Spotlight

New Students Move Onto Campus with Help of Wilson Faculty and Staff

Rachel Cocoros, 19, lugged boxes of bed linens, books and pillows up three flights of stairs to her new home in a Wilson College residence hall on Monday, Aug. 21. Cocoros was helped by her two best friends, her younger brother and her mother, as well as Wilson staff members and professors who volunteered to help new students move in to their new living quarters.

Cocoros, a junior who transferred from Harford Community College in Maryland, chose Wilson to continue her education in creative writing because she is excited about the programs the College offers and by the campus itself.

“It’s really small, but it’s also really spacious,” she said. "I’m from the country and it feels like home.”

Cocoros, who has lived at home while attending college her first two years, said she is eager to be out on her own.

Her mother, Kate Cocoros, isn’t as eager. “I’ve been crying all day, but I’m not sad. I’m proud of her.”

Kate Cocoros said her daughter considered several schools before choosing Wilson. “I love it,” Cocoros said. “It’s a perfect fit for her.”

Kerri Bennett, 19, of York, Pa., and an incoming freshman, moved in this morning as well. With two SUVs packed with boxes for her dorm room, Bennett is prepared to live away from home for the first time. She will attend Wilson to put her on the path to eventually becoming a veterinarian. “I’ve wanted to be a vet since I was 4,” she said.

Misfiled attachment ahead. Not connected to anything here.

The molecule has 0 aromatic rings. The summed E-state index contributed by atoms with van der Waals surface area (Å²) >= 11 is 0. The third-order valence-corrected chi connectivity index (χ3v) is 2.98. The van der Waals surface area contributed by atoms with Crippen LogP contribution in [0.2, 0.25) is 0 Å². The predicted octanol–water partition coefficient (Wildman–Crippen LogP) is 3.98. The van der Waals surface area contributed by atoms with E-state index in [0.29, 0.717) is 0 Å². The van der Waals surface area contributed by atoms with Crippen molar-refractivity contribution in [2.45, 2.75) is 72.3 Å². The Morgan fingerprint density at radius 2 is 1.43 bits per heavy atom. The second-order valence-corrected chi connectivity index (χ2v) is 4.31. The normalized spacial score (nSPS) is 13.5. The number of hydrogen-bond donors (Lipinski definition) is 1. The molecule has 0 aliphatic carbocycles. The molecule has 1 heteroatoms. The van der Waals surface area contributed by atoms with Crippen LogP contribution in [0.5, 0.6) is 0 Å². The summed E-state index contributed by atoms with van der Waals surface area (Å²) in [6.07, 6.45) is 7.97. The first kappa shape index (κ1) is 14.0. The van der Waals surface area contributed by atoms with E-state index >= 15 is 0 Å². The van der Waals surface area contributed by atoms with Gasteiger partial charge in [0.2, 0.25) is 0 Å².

The hardest part for her was leaving her numerous pets behind, said her father, Mark Bennett, who was there to help with the move. “She burst into tears this morning because the dog was standing right there watching her go,” he said. “Her mom had to drive her vehicle because Kerri couldn’t.”

Desiraye Rose, 18, also is at Wilson to pursue her goal of becoming a veterinarian who works with exotic animals - particularly big cats - at a zoo, and will be in the College’s veterinary medical technology program.

“Steve Irwin inspired me,” she said, referring to the Australian wildlife expert and conservationist who achieved fame on the television series “The Crocodile Hunter.”

Most veterinary schools prefer students to have a four-year veterinary medical technology degree instead of a two-year degree, said Rose, who considered attending Virginia Tech, but thought the campus was too large for her.

One of the College’s personal touches - the faculty and staff helping with student move-in - was especially appreciated by her father, Dean Rose, who was there to help her carry boxes up three flights to her dorm room.

“It’s a little stressful, but exciting at the same time,” he said of seeing his daughter off to college.